Measuring Customer Attrition, Retention and Acquisition Rates for Tire and Auto Repair Shops

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To make informed decisions when developing marketing plans, business plans and budgets it is important to know the customer attrition, retention and acquisition rates for the business. The customer attrition rate indicates the percentage of customers that are lost over a specified time period. This factor supports more effective planning for sales and marketing programs. Sales and marketing efforts must at least attract enough new business to replace the lost business. Developing marketing programs and sales projections with this goal in mind will enable higher quality forecasts and plans as well as provide for the ability to measure actual vs. expected results.

Calculating the Customer Attrition Rate

The standard calculation for customer attrition rate is to calculate the customer count at the end of the period minus customers added during the period divided by the number of customers at the start of the period. The period of time is generally one year. However in the tire and auto repair industry customer and vehicle records are retained for several years due to the importance of repair history. It’s important to have access to repair records for several years after the fact. Also maintaining customer contact information is beneficial for marketing purposes. So a slightly modified approach to calculating this factor should be applied. When calculating the customer count at the start and end of a period a good practice is to filter this count by excluding customers that haven’t had activity within the specified period of time prior to the start date and the end date. Otherwise the attrition rate will be overstated.

Calculating the Customer Retention and Acquisition Rates

The customer retention rate is the inverse of the Attrition rate. So if the customer attrition rate is 30% the retention rate is 70%. The acquisition rate is the rate at which new customers are added. This is calculated by dividing the number of new customers gained during the period by the number of customers at the start of the period. So if the number of customers at the start of the period was 100 and 10 new customers were added then the acquisition rate would be 10%.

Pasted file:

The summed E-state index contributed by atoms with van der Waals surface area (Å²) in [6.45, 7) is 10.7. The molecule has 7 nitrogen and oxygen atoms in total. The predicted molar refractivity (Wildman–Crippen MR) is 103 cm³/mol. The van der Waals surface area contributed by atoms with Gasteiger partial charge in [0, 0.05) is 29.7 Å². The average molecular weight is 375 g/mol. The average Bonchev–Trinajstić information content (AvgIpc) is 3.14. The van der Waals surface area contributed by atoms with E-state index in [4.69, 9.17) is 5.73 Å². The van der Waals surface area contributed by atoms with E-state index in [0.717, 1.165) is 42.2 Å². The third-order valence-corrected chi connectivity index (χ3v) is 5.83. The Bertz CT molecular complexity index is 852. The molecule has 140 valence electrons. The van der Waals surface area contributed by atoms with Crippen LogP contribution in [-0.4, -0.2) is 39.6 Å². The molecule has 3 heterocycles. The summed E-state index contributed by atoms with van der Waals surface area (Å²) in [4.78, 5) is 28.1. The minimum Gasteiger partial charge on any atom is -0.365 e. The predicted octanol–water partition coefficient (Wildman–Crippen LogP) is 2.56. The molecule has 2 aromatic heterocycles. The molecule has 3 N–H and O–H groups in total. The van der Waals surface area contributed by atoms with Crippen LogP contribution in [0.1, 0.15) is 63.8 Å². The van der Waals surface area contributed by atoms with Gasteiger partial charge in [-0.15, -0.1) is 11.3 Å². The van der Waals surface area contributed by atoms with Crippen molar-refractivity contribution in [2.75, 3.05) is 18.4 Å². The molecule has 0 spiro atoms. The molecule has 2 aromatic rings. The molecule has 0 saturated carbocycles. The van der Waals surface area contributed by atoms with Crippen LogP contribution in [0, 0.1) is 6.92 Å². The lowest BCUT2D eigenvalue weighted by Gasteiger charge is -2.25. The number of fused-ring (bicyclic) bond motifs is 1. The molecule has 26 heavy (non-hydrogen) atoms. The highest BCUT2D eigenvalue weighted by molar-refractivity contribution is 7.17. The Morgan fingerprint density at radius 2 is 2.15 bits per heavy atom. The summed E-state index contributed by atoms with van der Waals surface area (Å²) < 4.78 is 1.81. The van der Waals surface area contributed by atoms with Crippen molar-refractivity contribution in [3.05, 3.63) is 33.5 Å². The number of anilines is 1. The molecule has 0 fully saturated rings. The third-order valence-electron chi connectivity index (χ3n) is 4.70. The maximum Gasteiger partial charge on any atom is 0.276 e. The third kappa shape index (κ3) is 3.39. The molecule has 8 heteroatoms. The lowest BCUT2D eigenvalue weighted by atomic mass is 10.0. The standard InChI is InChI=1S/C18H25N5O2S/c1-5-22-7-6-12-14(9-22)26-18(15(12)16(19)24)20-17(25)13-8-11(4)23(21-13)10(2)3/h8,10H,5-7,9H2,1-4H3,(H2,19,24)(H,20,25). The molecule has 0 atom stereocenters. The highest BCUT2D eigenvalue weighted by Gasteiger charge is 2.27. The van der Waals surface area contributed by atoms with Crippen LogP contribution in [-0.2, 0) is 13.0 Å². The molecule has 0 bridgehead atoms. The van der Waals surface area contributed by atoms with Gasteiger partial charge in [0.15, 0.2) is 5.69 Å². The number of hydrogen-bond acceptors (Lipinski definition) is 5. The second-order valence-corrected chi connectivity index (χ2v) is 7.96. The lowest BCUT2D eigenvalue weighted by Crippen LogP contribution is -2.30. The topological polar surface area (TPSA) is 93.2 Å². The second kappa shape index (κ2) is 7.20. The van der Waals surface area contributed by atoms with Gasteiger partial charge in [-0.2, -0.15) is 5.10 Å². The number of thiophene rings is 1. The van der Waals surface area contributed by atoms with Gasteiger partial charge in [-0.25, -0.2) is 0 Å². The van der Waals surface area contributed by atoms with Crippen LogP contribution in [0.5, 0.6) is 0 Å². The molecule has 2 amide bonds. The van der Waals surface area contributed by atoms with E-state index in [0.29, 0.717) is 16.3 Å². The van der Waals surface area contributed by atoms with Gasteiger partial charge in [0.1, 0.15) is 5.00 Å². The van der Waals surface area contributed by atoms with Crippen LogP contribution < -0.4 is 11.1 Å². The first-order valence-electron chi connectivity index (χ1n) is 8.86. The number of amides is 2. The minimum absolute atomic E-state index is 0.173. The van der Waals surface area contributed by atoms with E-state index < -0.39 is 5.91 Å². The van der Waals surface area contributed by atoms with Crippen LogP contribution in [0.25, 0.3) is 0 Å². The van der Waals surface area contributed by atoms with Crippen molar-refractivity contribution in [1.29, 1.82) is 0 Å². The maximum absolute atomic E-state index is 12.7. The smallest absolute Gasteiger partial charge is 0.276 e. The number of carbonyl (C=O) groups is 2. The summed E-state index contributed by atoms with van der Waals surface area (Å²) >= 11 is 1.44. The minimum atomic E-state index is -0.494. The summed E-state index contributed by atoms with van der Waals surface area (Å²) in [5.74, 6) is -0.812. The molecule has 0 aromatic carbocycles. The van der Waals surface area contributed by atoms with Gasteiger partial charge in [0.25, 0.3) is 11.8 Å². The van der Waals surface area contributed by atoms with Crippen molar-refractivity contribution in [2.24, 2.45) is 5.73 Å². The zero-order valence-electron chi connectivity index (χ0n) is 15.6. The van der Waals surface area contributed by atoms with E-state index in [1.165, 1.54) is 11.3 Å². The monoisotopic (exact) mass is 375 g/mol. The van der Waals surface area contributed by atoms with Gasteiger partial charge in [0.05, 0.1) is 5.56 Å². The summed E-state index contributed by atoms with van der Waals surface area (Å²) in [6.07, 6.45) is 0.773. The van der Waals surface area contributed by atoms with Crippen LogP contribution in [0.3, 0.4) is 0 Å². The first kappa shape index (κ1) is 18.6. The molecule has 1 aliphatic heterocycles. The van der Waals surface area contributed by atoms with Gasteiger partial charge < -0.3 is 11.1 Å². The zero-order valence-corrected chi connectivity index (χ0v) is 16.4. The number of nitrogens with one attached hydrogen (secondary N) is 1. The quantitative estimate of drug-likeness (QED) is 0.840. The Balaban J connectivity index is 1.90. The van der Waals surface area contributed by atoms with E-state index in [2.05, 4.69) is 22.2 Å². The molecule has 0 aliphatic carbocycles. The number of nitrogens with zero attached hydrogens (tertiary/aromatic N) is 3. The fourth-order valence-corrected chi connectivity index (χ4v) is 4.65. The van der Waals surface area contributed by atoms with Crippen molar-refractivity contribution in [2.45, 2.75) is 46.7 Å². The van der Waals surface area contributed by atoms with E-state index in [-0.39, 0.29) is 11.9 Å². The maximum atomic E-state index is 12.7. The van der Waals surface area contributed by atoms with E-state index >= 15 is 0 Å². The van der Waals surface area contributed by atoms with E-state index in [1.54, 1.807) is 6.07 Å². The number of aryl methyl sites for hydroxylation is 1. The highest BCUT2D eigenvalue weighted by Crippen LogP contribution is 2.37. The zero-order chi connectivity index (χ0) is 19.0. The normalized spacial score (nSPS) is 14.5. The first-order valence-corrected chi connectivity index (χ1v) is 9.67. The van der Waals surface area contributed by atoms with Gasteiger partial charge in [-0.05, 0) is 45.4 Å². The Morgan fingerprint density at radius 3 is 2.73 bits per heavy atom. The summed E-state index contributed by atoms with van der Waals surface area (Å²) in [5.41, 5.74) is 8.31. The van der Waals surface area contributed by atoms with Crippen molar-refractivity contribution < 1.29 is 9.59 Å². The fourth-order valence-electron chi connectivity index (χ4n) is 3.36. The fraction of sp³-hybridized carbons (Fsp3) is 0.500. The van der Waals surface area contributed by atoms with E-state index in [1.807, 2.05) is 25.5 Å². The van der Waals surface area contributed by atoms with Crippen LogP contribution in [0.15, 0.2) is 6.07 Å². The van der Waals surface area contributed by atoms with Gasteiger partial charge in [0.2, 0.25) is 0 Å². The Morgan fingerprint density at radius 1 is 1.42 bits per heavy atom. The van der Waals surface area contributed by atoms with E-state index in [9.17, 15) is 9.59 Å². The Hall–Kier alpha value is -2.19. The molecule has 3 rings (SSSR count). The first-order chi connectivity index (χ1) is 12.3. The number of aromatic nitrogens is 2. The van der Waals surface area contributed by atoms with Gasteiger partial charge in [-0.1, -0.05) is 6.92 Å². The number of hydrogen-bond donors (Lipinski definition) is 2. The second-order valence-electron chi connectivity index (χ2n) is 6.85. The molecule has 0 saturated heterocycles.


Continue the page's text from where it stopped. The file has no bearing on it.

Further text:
Planning for Improved Customer Retention

Customer attrition rates can be lessened thereby increasing retention rates. One factor to consider is the reason customers don’t return. Some reasons can be dealt with and some can’t be helped. For example a customer leaving the area is not something the shop can control. But quality and service issues can be dealt with and improved. The only way these things can be measured is to follow up with customers and survey their feelings about the service they were given. If reasons for lost business are recorded, they can be a powerful tool in making improvements and improving customer retention rates. In addition, customers who are happy with service may leave because someone else attracted them through marketing efforts. So marketing to existing customers and offering incentives to return can do a great deal to improve retention rates. Not doing so can result in lower retention rates. So measuring reasons for customer attrition and making improvements in areas where weaknesses are identified as well as directing marketing efforts at existing customers can contribute to higher retention rates.

Planning for Greater Customer Acquisition Rates

Knowing customer acquisition rates can help in planning for marketing programs. If past customer acquisition rates and the referral source of new customers during that period are known then the effectiveness of marketing efforts can be measured. So knowing the percentage of customers acquired through a certain marketing campaign during a given time period will provide valuable information in developing future marketing campaigns.

The Cost of Retention vs. Acquisition

There are those that espouse the theory that it’s X times more expensive to acquire a new customer than to retain an existing one. This relationship can vary from business to business. Dividing the total cost of marketing to existing customers by the number of customers retained will determine the cost of retaining an existing customer. Likewise dividing the cost of marketing to new customers by the number of new customers acquired will be the cost of acquiring a new customer. Knowing this will allow the most effective allocation of marketing resources going forward.

Conclusion

The effective use of customer attrition, retention and acquisition rates involves applying them in the successful allocation of marketing resources. If the cost of customer retention is less than acquisition then it will be advantageous to direct more marketing resources toward retention. If new customer acquisition is less expensive the reverse would hold true. Utilizing knowledge of these rates can result in the most effective use of marketing resources. The quality of business plans, sales projections and marketing plans are much improved when knowledge of customer attrition, retention and acquisition rates are included in the planning process.

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